The Board and volunteers of Medicine For Peace and the Children’s Scholarship Fund for Girls congratulate Pat and Jackie on their well-earned award, and thanks them for their collegiality and assistance with our programs in Haiti.

Wednesday, November 18, 2015

Telemedicine in Rural Haiti

Advances in information technology have revolutionized health care in developed countries, and we have use low-cost, user friendly technology in a rural hospital in Haiti with considerable success. Despite deficiencies in electricity, clean water and sanitation, much of Haiti has been wired to the internet by Digicel, an Irish Communications Company. We are now able to receive pathology and radiology reports in a timely fashion, contact patients (someone in a neighborhood or village will have an inexpensive cell phone), and communicate readily with colleagues both in Haiti and in the United States. Two technologies have been particularly useful: the development of patient tracking and data collection systems, and telemedicine.

A unique patient tracking system. Patients’ compliance in return visits to clinic is a major problem encountered in practicing medicine in rural, underserved areas.  Carson Crane, MFP’s information technology specialist, developed a unique computer program that assists us in tracking and finding patients as well as alerting us to delays in laboratory reporting or patient follow-up. Consequently, we now have a nearly 100% patient follow-up. This is remarkable since many of our patients come many miles over difficult terrain to attend or hospital clinics and rural dispensaries. Further, MFP health professionals in the U.S. can monitor patient data in real time during clinic visits of difficult patients of particular concern to us.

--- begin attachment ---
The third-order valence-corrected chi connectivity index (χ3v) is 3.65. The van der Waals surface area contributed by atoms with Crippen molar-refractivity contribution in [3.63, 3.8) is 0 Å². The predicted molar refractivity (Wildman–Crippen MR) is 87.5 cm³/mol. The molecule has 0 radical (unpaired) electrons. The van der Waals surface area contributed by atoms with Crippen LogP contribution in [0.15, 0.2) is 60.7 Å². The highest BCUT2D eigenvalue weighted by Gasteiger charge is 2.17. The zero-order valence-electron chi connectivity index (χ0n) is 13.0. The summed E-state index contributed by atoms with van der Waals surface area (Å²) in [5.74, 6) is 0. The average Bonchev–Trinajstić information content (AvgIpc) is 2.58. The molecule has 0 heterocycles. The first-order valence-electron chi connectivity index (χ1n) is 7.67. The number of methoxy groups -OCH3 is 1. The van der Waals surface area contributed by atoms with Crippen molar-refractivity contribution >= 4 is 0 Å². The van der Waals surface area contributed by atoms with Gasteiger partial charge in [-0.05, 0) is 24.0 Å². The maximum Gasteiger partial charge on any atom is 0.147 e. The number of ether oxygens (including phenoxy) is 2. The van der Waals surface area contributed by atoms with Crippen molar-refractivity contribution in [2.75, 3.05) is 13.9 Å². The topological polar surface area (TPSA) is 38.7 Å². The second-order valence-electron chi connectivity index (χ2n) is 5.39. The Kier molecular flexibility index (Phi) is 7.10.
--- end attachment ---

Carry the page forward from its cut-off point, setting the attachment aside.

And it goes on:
Telemedicine. Simple, low-cost communication technologies hold promise to bring expert medical consultation to remote medical facilities in the developing world who do not have access to specialists.  Carson has developed a unique, secure MFP website for Medicine for Peace that primary care physicians in Haiti can easily access to receive consultations by MFP dermatology experts in the United States.

Teledermatology consultations consist of a primary care physician in Haiti sending a clinical history of a patient and images of the patient’s skin lesion on the secure website. Within twenty-four hours an expert MFP dermatologist in the United States interprets the history and the images, and provides a diagnosis and recommendations for treatment. The system put in place is in accordance with guidelines put forward by the American Academy of Dermatology Task Force on Teledermatology. This service not only provides expert consultation to Haitian patients living in a remote area of the country, but provides a teaching opportunity between care givers in the United States and Haiti.

Our Women’s Health Initiative will benefit from this technology as we are now instituting similar  technology for physicians in the U.S. to offer consultation on problematic cervical examinations in our cervical cancer prevention program.